At the same time, clouds are designed to accommodate massive horizontal scaling, meaning we are likely to have more levels than with an equivalent data center deployment and more nodes. This all adds to the complexity of the scaling logic, as you might guess, making it harder to find performance issues and optimize applications. This is a task that has not been designed to handle most monitoring tools and scaling mechanisms!

Realizing the cost advantages of the cloud means that we need to exploit this flexible scalability as challenging as it sounds. We need to rethink how we model and track our applications to achieve this and preserve the optimal single-transaction efficiency.

Applications deployed in the cloud must be inherently scalable, meaning: avoid all transaction synchronization and state transfers. It limits sharing and involves a storage and caching tradeoff. We need to use inherently scalable technology for distributed information, which could disallow a particular SQL solution that we are used to.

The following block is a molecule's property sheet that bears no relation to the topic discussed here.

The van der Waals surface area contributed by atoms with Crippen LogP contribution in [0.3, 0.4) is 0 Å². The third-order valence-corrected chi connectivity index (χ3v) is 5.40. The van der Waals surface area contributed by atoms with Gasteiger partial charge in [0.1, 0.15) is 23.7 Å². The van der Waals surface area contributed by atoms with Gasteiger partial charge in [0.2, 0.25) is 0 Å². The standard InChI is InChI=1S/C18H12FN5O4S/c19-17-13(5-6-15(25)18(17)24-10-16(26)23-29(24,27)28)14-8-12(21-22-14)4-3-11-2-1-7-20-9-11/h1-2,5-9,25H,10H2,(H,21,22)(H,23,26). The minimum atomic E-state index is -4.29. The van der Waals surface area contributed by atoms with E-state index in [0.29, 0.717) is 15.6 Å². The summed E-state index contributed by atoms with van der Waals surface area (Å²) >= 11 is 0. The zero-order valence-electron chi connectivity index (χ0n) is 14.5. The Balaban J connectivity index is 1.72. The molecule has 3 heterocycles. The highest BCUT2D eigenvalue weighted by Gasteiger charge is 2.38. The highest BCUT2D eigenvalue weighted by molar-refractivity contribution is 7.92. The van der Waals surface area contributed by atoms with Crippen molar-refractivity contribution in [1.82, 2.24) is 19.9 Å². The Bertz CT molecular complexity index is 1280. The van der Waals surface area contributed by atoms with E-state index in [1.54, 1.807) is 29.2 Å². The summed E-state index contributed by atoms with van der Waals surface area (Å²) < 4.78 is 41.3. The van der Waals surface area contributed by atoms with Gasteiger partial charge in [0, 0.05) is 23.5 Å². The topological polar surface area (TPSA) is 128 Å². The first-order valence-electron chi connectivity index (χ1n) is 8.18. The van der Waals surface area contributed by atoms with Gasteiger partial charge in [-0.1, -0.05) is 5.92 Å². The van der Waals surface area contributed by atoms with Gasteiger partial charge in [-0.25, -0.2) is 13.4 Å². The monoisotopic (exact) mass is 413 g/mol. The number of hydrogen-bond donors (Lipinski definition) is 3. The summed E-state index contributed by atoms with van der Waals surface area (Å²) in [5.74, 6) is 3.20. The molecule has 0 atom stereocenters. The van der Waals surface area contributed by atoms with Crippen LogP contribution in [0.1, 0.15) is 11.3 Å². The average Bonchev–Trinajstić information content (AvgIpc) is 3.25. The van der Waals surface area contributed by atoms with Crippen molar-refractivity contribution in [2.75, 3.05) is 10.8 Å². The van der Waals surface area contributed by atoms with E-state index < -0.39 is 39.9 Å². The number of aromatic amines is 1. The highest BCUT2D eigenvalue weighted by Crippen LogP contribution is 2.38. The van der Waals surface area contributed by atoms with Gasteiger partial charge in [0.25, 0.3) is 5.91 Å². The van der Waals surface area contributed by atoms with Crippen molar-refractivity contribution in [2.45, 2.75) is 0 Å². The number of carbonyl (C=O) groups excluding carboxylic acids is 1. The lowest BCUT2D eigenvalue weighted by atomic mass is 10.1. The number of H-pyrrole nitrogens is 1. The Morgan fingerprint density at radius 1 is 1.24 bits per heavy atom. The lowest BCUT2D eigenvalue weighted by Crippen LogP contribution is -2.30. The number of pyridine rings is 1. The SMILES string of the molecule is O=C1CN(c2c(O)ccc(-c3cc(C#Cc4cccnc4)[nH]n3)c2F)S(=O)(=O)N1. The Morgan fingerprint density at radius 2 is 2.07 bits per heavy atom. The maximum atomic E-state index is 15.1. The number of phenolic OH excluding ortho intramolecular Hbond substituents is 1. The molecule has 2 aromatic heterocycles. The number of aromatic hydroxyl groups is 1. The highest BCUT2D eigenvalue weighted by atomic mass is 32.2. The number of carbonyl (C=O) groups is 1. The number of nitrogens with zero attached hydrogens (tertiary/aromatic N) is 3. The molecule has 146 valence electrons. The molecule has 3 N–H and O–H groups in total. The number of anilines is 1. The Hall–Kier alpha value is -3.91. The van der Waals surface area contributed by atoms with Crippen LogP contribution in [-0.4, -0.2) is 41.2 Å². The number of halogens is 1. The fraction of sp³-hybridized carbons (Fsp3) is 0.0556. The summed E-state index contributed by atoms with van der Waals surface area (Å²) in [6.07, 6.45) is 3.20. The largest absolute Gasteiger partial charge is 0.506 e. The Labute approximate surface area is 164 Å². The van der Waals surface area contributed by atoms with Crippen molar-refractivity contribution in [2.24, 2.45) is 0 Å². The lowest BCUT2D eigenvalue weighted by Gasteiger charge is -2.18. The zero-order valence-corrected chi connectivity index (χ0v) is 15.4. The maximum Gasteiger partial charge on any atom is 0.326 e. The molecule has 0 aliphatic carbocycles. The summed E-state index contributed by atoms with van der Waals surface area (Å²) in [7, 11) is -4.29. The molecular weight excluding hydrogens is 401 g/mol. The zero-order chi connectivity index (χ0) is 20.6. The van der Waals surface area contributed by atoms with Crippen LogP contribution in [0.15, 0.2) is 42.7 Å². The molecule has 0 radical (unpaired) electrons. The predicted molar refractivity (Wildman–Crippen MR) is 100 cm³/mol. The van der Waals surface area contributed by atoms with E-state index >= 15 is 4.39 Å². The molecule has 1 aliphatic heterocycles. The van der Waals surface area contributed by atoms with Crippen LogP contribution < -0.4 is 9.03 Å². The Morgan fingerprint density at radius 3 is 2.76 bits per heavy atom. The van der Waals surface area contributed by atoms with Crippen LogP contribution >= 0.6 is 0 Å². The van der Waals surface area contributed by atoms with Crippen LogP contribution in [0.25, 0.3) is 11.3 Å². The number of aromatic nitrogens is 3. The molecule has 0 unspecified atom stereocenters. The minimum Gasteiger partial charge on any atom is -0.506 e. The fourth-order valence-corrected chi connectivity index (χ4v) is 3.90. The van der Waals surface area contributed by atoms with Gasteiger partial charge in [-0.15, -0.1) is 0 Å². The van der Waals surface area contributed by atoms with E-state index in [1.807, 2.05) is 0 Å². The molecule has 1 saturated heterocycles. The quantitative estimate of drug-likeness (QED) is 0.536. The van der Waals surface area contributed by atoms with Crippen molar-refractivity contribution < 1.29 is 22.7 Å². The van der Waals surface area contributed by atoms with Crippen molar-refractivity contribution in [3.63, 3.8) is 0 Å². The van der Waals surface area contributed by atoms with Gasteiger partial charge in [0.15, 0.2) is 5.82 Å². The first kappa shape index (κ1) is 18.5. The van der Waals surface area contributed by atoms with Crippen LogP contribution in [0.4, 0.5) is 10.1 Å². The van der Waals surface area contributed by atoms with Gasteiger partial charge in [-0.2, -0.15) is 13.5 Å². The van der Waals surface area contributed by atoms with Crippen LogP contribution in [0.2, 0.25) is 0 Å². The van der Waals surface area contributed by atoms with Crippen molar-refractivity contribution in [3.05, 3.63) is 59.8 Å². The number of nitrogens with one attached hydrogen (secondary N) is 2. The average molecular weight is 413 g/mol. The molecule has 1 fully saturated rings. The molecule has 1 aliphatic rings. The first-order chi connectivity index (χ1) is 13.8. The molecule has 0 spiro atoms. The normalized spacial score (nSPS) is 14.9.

“Optimizing the critical path to remain as independent as possible for each level”

Essentially, all time-critical answers will prevent additional thirds. In such situations, the best-case scenario is a single point. To help scaling, use queues between thirds. Queues allow the calculation of the load on a tier, the depth of the queue, which makes it very easy to scale the consuming tier.

But a well-designed framework needs to exploit both elasticity and scalability to achieve the full cost-effectiveness offered by cloud computing. This requires a level of application monitoring to collect data on response time and resource usage, and algorithmic scaling load calculation.

It takes us to the big difference between private and public clouds:

  • cost-effectiveness
  • elastic scaling

Public and Private Clouds: Siblings with Different Performance Goals We need to distinguish between public and private clouds before we continue to discuss application monitoring in the cloud. This has little to do with technology, and a lot to do with visibility, objectives, and ownership.

There are two conflicting goals in traditional business computing environments: maximizing utilization while minimizing hardware performance in Virtualized and cloud environments.